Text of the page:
- Treating you like you are inferior
- Blaming you for their mistakes and shortcomings
- Doubting everything you say and attempting to prove you wrong
- Making jokes at your expense
- Telling you that your opinions, ideas, values and thoughts are stupid, illogical or “do not make sense”
- Talking down to you or being condescending
- Using sarcasm when interacting with you
- Acting like they are always right, knows what is best and is smarter
Not all emotional abuse involves shouting or criticism. More common forms are “disengaging” (a distracted or preoccupied partner) or “stonewalling” (a partner who refuses to accept anyone else’s perspective).
Partners who stonewall may not overtly put anyone down. Nevertheless, they punish by refusing even to think about their partners’ perspectives. If they listen at all, they do so dismissively or impatiently.
Disengaging partners say, “Do whatever you want, just leave me alone.” They’re often workaholics, couch potatoes, flirts, or obsessive about something. They try to deal with their sense of inadequacy about relationships by simply not trying—since no attempt means no failure.
Both stonewalling and disengaging tactics can make you feel:
- Unseen and unheard;
- Like you don’t count
Some quick ways to spot an emotionally abusive person:
- Verbal put downs: They find delight in embarrassing the victim in public/private.
- They are cruel: Very low sense of empathy. If it doesn’t hurt them, they couldn’t be bothered.
- Project a perfect image: They want people to think they are perfect. But, it’s all smoke and mirrors.
- Controlling the finances: In a domestic setting, they would hold onto all the money. In a professional setting and if the abuser is a superior, there would be intimidation with appraisals, salaries etc.
- Constant mood swings: Never knowing what mood they are going to be in, is extremely draining for the victim and this also leads them to do all that they can to keep them in a good mood.
- Initially charming and helpful: One of the reasons the victims gravitate to them.
- They have issues but don’t acknowledge them: It is clear that people who emotionally abuse others often do so because of something that happened to them in their past. When people confront these issues they become healthier human beings, but refusing to accept that anything happened is extremely damaging, not only to that person but those around them.
- They blame the victim for their unhappiness and problems: The abuser will blame all their problems on anyone but their own actions.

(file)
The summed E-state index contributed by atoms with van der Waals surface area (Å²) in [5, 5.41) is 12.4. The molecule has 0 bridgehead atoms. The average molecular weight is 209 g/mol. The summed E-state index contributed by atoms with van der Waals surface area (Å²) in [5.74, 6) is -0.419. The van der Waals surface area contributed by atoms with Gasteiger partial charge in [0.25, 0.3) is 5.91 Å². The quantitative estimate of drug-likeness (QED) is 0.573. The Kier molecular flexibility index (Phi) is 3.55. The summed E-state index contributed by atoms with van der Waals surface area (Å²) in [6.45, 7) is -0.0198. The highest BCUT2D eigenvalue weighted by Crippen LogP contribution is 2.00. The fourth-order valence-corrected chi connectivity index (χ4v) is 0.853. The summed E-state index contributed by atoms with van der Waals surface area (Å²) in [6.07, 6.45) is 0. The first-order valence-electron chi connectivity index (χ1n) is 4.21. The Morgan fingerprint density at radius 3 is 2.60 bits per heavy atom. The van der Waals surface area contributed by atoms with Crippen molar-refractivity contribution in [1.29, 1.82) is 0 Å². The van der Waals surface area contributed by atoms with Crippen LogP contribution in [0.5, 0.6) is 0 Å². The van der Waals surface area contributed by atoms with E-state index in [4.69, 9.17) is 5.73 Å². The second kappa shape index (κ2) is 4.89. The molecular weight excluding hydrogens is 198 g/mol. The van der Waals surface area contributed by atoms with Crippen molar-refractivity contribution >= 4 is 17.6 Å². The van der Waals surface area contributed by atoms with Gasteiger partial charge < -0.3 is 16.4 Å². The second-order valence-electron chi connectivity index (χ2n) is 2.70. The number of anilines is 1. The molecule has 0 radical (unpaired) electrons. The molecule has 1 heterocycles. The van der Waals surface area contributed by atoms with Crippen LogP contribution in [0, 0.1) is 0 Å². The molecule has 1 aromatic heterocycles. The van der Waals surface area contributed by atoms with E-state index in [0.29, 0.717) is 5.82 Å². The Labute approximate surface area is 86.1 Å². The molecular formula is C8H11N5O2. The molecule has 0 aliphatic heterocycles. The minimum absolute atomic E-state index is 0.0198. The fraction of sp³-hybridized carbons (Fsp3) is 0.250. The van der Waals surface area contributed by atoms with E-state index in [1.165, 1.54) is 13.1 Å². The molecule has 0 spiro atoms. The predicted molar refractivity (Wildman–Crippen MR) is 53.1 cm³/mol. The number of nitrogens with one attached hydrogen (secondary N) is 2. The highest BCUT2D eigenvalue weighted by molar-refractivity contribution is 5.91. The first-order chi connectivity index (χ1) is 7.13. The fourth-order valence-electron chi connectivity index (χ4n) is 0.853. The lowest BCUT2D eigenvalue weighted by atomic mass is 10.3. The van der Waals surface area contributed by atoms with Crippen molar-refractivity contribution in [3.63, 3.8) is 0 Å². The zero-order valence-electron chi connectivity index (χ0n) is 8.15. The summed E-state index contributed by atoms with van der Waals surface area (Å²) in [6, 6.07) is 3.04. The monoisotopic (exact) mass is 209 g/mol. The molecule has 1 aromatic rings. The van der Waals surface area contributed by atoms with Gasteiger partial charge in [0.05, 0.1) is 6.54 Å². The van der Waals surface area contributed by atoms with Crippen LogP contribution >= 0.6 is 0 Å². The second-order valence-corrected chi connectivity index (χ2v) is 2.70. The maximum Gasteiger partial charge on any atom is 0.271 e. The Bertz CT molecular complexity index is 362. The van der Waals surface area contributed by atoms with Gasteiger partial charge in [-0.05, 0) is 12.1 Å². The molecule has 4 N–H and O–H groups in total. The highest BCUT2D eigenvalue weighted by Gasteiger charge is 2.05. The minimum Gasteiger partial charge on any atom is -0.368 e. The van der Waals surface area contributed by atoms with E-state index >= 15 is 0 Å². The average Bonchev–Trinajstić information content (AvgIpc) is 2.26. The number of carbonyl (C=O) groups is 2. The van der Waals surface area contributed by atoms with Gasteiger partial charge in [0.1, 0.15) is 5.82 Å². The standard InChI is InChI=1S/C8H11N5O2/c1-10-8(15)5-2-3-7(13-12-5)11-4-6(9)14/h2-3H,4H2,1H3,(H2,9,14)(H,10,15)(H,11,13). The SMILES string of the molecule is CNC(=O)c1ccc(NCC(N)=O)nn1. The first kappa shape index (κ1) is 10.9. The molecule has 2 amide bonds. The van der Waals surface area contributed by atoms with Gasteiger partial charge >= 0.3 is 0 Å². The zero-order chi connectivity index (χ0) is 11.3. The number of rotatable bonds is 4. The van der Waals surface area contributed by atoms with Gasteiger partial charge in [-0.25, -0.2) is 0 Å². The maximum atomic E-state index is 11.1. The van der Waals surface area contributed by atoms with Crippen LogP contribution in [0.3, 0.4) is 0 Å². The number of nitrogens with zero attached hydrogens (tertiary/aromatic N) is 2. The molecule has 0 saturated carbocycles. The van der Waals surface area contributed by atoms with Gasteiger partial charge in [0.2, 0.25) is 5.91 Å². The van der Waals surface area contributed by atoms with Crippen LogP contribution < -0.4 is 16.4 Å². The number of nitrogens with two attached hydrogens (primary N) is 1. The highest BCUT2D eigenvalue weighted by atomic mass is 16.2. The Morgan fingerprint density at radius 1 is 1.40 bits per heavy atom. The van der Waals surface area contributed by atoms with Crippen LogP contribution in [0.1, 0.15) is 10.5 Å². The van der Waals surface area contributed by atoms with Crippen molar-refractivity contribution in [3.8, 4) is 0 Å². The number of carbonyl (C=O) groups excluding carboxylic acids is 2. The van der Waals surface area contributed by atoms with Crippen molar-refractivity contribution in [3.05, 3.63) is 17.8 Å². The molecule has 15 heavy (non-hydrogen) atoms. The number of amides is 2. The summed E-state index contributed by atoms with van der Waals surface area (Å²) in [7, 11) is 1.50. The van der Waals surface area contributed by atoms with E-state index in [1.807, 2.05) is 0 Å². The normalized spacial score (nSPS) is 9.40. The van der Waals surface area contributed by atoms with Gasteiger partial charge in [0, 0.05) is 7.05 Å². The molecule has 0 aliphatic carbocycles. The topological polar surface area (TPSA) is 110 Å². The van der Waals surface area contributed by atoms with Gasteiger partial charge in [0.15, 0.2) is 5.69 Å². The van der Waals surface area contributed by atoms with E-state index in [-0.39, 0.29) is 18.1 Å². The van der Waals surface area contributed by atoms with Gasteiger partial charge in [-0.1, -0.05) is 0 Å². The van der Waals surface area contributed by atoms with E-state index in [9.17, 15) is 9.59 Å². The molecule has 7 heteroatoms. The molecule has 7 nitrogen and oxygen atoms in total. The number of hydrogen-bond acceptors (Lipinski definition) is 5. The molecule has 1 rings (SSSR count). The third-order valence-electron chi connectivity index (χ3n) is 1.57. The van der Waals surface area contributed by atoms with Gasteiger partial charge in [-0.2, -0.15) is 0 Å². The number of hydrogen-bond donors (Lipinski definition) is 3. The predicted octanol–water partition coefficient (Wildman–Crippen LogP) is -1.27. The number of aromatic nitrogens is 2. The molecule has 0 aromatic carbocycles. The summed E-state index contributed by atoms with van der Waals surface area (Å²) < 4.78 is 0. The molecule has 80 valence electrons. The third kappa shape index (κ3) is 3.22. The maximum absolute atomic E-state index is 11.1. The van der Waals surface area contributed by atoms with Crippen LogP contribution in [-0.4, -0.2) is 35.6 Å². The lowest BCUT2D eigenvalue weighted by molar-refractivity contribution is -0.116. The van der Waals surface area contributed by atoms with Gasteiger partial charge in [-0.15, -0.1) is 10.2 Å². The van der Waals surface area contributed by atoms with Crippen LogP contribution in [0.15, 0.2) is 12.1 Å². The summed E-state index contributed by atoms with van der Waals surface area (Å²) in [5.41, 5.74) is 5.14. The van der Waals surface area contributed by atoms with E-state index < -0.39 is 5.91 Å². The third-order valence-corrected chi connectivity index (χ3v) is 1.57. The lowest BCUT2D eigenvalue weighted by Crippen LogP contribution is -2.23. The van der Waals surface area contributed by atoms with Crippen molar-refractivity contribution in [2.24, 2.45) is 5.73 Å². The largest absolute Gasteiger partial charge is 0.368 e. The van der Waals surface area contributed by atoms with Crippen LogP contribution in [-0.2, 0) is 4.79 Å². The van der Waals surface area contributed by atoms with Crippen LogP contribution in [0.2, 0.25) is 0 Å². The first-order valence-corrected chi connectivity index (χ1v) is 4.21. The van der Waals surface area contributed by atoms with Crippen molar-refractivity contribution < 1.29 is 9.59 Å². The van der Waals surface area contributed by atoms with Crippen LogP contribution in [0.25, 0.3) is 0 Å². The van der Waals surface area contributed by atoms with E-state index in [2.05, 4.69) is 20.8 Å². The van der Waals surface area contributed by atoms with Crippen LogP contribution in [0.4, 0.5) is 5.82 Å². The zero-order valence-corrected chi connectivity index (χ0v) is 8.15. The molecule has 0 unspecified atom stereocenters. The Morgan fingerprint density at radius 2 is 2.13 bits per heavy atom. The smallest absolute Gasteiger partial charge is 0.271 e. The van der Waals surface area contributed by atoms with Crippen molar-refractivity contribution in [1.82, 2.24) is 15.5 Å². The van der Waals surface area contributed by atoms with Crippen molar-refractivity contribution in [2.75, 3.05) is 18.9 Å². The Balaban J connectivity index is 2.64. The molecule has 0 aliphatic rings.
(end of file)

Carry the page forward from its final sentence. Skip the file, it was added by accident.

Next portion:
- Judgmental about others: Anything can set them off. From the clothes the person is wearing to their choice of music.
- Sulking and withdrawing for days when upset: Victim will realize it is easier to placate the abuser and not upset them in the first place by modifying their own behaviour, rather than put up with days of not speaking.
Coping with Emotional abuse
The first step is to realize and accept that you are a victim of emotional abuse. You have to be honest with yourself and walk towards the road of personal healing. You will go through a myriad of emotions. Pain, hurt, a lot of questions, shuffling between past and present wondering what you could have done different. But, the worst would be the anger which comes with the realization that you were played and used. There will be a lot of doubts on your own and the abuser’s real feelings. Did they ever actually care for you? Did you really feel that strongly for them or were you conditioned to feel that because of the abuse? Anger on self for letting yourself be fooled. Wondering how you never saw, what others around you could. Why you never paid attention to the warnings given by your well wishers?
It’s time to be honest to yourself about what you are experiencing and take action to reclaim your life. Here are some strategies that could help you.
- You are the top priority! Make your mental and physical health top priority. Stop thinking about pleasing the abuser. Emotional abuse is extremely stressful and to combat that, start some positive practices including focusing on eating and sleeping well.
- Establish boundaries. Firmly tell the abuser that they may no longer misbehave or ill-treat you. If they are unreasonable, you have to look at the possibility of cutting them out from your life. If you do not live in the same house, it could be by avoiding any kind of communication with them. And in this day and age, it includes if required, unfollow, unfriend and even block. Do not discuss boundaries unless you have no intention of maintaining them.